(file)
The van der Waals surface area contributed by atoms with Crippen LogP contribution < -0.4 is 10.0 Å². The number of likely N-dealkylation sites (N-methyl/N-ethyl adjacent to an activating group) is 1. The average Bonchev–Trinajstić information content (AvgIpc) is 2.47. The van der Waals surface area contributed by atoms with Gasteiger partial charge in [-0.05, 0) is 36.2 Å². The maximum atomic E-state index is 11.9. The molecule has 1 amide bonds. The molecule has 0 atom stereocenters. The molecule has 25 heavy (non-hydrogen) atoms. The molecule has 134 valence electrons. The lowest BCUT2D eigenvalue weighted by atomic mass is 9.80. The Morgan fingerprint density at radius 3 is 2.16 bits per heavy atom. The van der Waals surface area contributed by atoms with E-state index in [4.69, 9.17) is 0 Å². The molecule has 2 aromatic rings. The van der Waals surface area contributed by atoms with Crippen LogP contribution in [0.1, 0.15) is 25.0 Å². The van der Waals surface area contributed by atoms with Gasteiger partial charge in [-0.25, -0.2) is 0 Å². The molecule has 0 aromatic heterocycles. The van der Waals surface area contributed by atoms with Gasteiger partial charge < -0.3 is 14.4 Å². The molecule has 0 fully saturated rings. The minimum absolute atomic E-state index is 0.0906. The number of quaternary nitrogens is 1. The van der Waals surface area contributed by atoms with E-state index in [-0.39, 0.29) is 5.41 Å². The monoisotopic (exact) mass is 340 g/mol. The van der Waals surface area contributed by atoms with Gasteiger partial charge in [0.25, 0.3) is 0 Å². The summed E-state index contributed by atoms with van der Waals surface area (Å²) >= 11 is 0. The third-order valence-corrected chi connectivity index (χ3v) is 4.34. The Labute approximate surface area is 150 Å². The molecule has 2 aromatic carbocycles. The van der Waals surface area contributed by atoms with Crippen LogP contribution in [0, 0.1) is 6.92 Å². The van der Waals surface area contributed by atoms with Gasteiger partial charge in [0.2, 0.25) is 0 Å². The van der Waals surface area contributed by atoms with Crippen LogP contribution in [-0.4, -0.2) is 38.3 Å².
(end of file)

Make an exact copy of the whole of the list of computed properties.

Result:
The van der Waals surface area contributed by atoms with Crippen LogP contribution < -0.4 is 10.0 Å². The number of likely N-dealkylation sites (N-methyl/N-ethyl adjacent to an activating group) is 1. The average Bonchev–Trinajstić information content (AvgIpc) is 2.47. The van der Waals surface area contributed by atoms with Gasteiger partial charge in [-0.05, 0) is 36.2 Å². The maximum atomic E-state index is 11.9. The molecule has 1 amide bonds. The molecule has 0 atom stereocenters. The molecule has 25 heavy (non-hydrogen) atoms. The molecule has 134 valence electrons. The lowest BCUT2D eigenvalue weighted by atomic mass is 9.80. The Morgan fingerprint density at radius 3 is 2.16 bits per heavy atom. The van der Waals surface area contributed by atoms with E-state index in [4.69, 9.17) is 0 Å². The molecule has 2 aromatic rings. The van der Waals surface area contributed by atoms with Crippen LogP contribution in [0.1, 0.15) is 25.0 Å². The van der Waals surface area contributed by atoms with Gasteiger partial charge in [-0.25, -0.2) is 0 Å². The molecule has 0 aromatic heterocycles. The van der Waals surface area contributed by atoms with Gasteiger partial charge < -0.3 is 14.4 Å². The molecule has 0 fully saturated rings. The minimum absolute atomic E-state index is 0.0906. The number of quaternary nitrogens is 1. The van der Waals surface area contributed by atoms with E-state index in [-0.39, 0.29) is 5.41 Å². The monoisotopic (exact) mass is 340 g/mol. The van der Waals surface area contributed by atoms with Gasteiger partial charge in [0.25, 0.3) is 0 Å². The summed E-state index contributed by atoms with van der Waals surface area (Å²) >= 11 is 0. The third-order valence-corrected chi connectivity index (χ3v) is 4.34. The Labute approximate surface area is 150 Å². The molecule has 2 aromatic carbocycles. The van der Waals surface area contributed by atoms with Crippen LogP contribution in [0, 0.1) is 6.92 Å². The van der Waals surface area contributed by atoms with Gasteiger partial charge in [0.2, 0.25) is 0 Å². The van der Waals surface area contributed by atoms with Crippen LogP contribution in [-0.4, -0.2) is 38.3 Å².